Wth only a small number of females laying an equally small number of eggs per year......
At least 5 of these females cross the highway at least twice per year, and road crossing is probably the most hazardous activity a Box turtle can engage in.

Turtles M1, M4, and M6 are very old and even under the best circumstances, they will only be adding 80 or so eggs each over the rest of their lifetimes. .....their egg adding contribution will be lost to natural mortality.

40 Turtles
0.1% Recrutment  (1 turtle survives out of 1000 eggs)
0.0% Mortality from vehicles
1.0% Initial old age mortality

Turtles are always going to die from old age in natural populations, but excessive predation on eggs and hatchlings dooms the population even without mortality from roads.

The number of 80+ year old turtles in this model is excessive compared to natural populations.
40 Turtles
0.1% Recrutment  (1 turtle survives out of 1000 eggs)
1.0% Mortality from vehicles
1.0% Initial old age mortality

This model adds mortality from vehicles to the above model.  The excessive predation stays, but the removal of adults speeds the demise.
40 Turtles
0.2% Recrutment  (2 turtles out of 1000 eggs)
1.0% Mortality from vehicles
1.0% Initial old age mortality

This model doubles recruitment to the above model.  Adding juveniles to the population does little as long as adults are being removed.
40 Turtles
0.3% Recrutment  (3 turtles out of 1000 eggs)
1.0% Mortality from vehicles
1.0% Initial old age mortality

This model increases recruitment to the above model even more.  The removal of adults is still the major effect on population decline.
40 Turtles
0.8% Recrutment  (8 turtles out of 1000 eggs)
0.0% Mortality from vehicles
1.0% Initial old age mortality

This model adds even more recruitment to the above model, and removes the mortality from cars.  A good share of the population is aged, and still producing juvenile recruitment, but old age mortality, even with this high level of recruitment, still accerates the population toward will just take longer.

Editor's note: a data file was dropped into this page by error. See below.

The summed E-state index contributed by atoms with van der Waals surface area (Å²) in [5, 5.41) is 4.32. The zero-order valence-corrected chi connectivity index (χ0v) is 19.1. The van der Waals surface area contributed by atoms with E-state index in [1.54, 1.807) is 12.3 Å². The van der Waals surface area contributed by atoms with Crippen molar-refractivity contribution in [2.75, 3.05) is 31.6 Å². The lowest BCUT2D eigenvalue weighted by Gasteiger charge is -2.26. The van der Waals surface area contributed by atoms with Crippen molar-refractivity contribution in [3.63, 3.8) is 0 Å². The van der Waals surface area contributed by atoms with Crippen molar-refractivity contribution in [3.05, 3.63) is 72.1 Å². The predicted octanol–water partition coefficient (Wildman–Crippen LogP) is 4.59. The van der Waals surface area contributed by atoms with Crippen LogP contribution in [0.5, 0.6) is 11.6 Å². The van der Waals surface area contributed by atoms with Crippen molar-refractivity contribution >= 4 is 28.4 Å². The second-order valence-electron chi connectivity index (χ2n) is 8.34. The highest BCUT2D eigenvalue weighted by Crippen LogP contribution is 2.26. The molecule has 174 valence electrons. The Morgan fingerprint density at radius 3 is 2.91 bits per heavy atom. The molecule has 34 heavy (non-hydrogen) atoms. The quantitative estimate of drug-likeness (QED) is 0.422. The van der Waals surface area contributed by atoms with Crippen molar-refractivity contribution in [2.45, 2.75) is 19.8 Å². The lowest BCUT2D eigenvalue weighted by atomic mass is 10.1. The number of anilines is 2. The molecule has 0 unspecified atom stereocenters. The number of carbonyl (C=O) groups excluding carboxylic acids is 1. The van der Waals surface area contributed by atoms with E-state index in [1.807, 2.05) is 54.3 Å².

40 Turtles
0.8% Recrutment  (8 turtles out of 1000 eggs)
1.0% Mortality from vehicles
1.0% Initial old age mortality

This model adds back the mortality from cars.  High juvenile recruitment doen't even begin to replace the mortaility from roads.
40 Turtles
0.8% Recrutment  (8 turtles out of 1000 eggs)
2.0% Mortality from vehicles
1.0% Initial old age mortality

This model doubles mortality from cars to the above model.  Removal of adults from road deaths rapidly dooms this population.  In addition, much of the future population is aged and futher accerates the demise.
Population Modeling
Under Construction
High Elevation Study
Raccoons are the number one rabies vector and one of the most destructive wild animals in cities and on farms. Their numbers increase greatly on a cyclic basis, and except for disease, their predators have all but disappeared.

Virginia categorizes the raccoon as a protected game species instead of a varmint, because "it is a native species".  Raccoons, consequently have a very limited hunting season, and because of their little hide value few are killed by hunters.    The only survey of raccoon numbers collected by state wildlife managers, is by "mail carrier survey".   No one knows how large the population of raccoons actually is or how many are removed each year.

The raccoon is the main predator of Box turtle eggs, and can locate egg locations within a day of turtle nesting.  They are likely one of the main predators on hatchlings and small juveniles, also.
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The U.S. Fish and Wildlife Service, a federal agency responsible for the protection of plant and animal species in the United States, primarily deals with the recovery of species with numbers that have already declined to near extinction. This is a very, very, very expensive and inefficient strategy for the protection of any species, and the lack of recognition of decline of species like the Box turtle, that has a very long-lived reproductive strategy, and relatively high mortality rates, dooms the species to future recovery stategies that could have been avoided if initiated earlier

A quote from a press release release from the USFWS concerning the protection status of the Polar bear during climate change, describes it's short term, single-mindedness:   "its biologists had concluded that the [polar bear] was not facing sudden and catastrophic threats and was still a widespread species that had not been retricted to a critically small range or citically low numbers.
The Bottom Line Extinction Conclusion Page is located here
Page 30
Eastern Box Turtle
                Terrapene carolina carolina
A Relict Population Doomed To Extinction?
2020 Summer
2020 Hibernation
2021 Summer
2021 Hibernation
2022 Summer
Meeting and Mating
Turtle Catalog
M17 Superturtle
Land Use History
Odds and Ends
The Bottom Line
Thread Trailing